Significant Songs (123)

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Joy And Pain

Sometime late in 1980, I heard a song on late night radio. As often used to happen, I was grabbed by the sound immediately, and set off to find out about the band performing it the next day. Luckily, I had heard the name Frankie Beverly, and my trusty record shop man was able to find me the album (vinyl) that it came from. The group was called ‘Maze’, and Frankie was the lead singer. I bought it, and soon became addicted to the soulful sounds and mellow vocals, as well as the funkier tracks.

More research led me to discover that there were two previous releases, and I ordered those soon after. Within weeks, I was listening to little else, and began an appreciation of the sound of Maze that lasted for more than ten years.

They started out as Raw Soul, and were soon noticed…

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Significant Songs (122)

Love this song too!

beetleypete

I’ll Be Seeing You

I’m a sucker for certain sentimental songs. If I hear ‘We’ll Gather Lilacs’, I can feel a tightness in my chest. Play me Al Bowlly singing ‘The Very Thought Of You’, and you will see me drift off into a reverie. As I get older, I get worse, as I can now factor in nostalgia too.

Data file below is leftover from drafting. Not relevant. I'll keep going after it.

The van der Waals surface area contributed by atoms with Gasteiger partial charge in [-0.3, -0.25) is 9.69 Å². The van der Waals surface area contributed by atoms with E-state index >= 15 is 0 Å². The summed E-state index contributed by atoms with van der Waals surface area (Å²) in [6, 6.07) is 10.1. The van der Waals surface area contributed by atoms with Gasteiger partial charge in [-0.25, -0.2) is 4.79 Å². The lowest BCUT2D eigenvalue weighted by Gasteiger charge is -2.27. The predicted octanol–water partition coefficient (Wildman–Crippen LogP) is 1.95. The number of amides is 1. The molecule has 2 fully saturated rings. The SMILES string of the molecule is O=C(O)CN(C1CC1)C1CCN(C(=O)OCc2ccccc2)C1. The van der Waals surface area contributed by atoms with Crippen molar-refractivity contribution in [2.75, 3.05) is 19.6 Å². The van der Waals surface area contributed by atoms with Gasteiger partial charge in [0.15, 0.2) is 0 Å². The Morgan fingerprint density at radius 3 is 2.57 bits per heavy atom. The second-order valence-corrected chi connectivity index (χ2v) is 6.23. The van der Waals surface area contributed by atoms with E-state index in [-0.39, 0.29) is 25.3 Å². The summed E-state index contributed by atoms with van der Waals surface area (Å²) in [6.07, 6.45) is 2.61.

When I was very young, the camp American pianist and flamboyant entertainer, Liberace, presented a successful television show. It was one of my Mum’s favourite shows on TV, and we watched it every week. He had adopted this song as his theme tune, so it soon became associated with him. My parents told me that it had been popular during the war, with its connotations about departures, returns, loyalty, and loss. They told me about the film of the same name starring Ginger Rogers, with the song sung by Bing…

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The British Film Institute: BFI Player

beetleypete

Film and documentary fans out there may not be aware of it, but the British Film Institute has a fantastic free resource available. Their BFI film player is free to download, and contains a wealth of free to view films and documentaries, easily streamed to your PC or any compatible device.

They also have a vast catalogue of pay-to-view films, which can be watched for a reasonable fee over a set time period. These include many World Cinema offerings, as well as up to date cinema releases. Their archive is second to none, and the documentaries range from the earliest days of film, through to family-shot cine films covering most decades.

I have no connection with this organisation, but cannot recommend this highly enough. All you have to do is create an account, download the BFI player, and choose what to watch. No card details are required, as they can…

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